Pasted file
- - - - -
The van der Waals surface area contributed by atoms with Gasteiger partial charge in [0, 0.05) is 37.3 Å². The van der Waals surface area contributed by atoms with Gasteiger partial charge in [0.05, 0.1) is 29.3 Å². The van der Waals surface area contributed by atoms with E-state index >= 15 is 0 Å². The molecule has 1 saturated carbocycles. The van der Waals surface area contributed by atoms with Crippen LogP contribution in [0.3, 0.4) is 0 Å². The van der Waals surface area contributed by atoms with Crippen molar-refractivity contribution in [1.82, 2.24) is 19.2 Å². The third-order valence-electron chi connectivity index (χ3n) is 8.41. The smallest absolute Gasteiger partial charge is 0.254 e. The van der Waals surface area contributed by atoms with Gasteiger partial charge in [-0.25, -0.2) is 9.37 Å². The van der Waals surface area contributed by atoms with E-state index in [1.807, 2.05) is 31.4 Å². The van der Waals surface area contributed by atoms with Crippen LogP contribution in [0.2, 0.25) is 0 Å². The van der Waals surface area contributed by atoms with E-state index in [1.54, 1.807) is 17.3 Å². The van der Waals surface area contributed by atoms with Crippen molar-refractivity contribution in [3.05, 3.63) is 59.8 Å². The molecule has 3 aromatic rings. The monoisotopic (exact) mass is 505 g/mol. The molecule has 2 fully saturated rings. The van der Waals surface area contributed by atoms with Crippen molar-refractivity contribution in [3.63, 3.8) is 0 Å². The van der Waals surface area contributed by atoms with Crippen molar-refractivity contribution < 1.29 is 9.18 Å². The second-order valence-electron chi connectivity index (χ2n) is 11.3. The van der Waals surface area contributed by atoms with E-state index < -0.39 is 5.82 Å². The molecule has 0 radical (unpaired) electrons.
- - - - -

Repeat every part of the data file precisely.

The van der Waals surface area contributed by atoms with Gasteiger partial charge in [0, 0.05) is 37.3 Å². The van der Waals surface area contributed by atoms with Gasteiger partial charge in [0.05, 0.1) is 29.3 Å². The van der Waals surface area contributed by atoms with E-state index >= 15 is 0 Å². The molecule has 1 saturated carbocycles. The van der Waals surface area contributed by atoms with Crippen LogP contribution in [0.3, 0.4) is 0 Å². The van der Waals surface area contributed by atoms with Crippen molar-refractivity contribution in [1.82, 2.24) is 19.2 Å². The third-order valence-electron chi connectivity index (χ3n) is 8.41. The smallest absolute Gasteiger partial charge is 0.254 e. The van der Waals surface area contributed by atoms with Gasteiger partial charge in [-0.25, -0.2) is 9.37 Å². The van der Waals surface area contributed by atoms with E-state index in [1.807, 2.05) is 31.4 Å². The van der Waals surface area contributed by atoms with Crippen LogP contribution in [0.2, 0.25) is 0 Å². The van der Waals surface area contributed by atoms with E-state index in [1.54, 1.807) is 17.3 Å². The van der Waals surface area contributed by atoms with Crippen molar-refractivity contribution in [3.05, 3.63) is 59.8 Å². The molecule has 3 aromatic rings. The monoisotopic (exact) mass is 505 g/mol. The molecule has 2 fully saturated rings. The van der Waals surface area contributed by atoms with Crippen molar-refractivity contribution in [3.63, 3.8) is 0 Å². The van der Waals surface area contributed by atoms with Crippen molar-refractivity contribution < 1.29 is 9.18 Å². The second-order valence-electron chi connectivity index (χ2n) is 11.3. The van der Waals surface area contributed by atoms with E-state index < -0.39 is 5.82 Å². The molecule has 0 radical (unpaired) electrons.